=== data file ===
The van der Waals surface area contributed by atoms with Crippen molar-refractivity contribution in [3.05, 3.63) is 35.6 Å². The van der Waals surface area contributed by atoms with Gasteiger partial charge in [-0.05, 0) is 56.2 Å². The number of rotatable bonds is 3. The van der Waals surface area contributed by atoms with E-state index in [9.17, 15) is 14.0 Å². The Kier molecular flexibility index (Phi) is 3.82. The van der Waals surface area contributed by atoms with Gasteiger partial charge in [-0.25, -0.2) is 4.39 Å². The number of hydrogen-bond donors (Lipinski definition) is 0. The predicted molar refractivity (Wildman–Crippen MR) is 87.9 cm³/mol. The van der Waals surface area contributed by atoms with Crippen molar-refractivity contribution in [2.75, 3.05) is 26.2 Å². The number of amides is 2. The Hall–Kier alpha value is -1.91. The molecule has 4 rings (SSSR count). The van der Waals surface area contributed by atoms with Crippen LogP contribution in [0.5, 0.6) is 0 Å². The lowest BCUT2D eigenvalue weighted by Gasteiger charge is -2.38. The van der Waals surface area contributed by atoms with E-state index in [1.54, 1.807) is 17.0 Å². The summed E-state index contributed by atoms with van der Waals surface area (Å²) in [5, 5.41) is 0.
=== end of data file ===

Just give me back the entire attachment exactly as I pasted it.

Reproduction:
The van der Waals surface area contributed by atoms with Crippen molar-refractivity contribution in [3.05, 3.63) is 35.6 Å². The van der Waals surface area contributed by atoms with Gasteiger partial charge in [-0.05, 0) is 56.2 Å². The number of rotatable bonds is 3. The van der Waals surface area contributed by atoms with E-state index in [9.17, 15) is 14.0 Å². The Kier molecular flexibility index (Phi) is 3.82. The van der Waals surface area contributed by atoms with Gasteiger partial charge in [-0.25, -0.2) is 4.39 Å². The number of hydrogen-bond donors (Lipinski definition) is 0. The predicted molar refractivity (Wildman–Crippen MR) is 87.9 cm³/mol. The van der Waals surface area contributed by atoms with Crippen molar-refractivity contribution in [2.75, 3.05) is 26.2 Å². The number of amides is 2. The Hall–Kier alpha value is -1.91. The molecule has 4 rings (SSSR count). The van der Waals surface area contributed by atoms with Crippen LogP contribution in [0.5, 0.6) is 0 Å². The lowest BCUT2D eigenvalue weighted by Gasteiger charge is -2.38. The van der Waals surface area contributed by atoms with E-state index in [1.54, 1.807) is 17.0 Å². The summed E-state index contributed by atoms with van der Waals surface area (Å²) in [5, 5.41) is 0.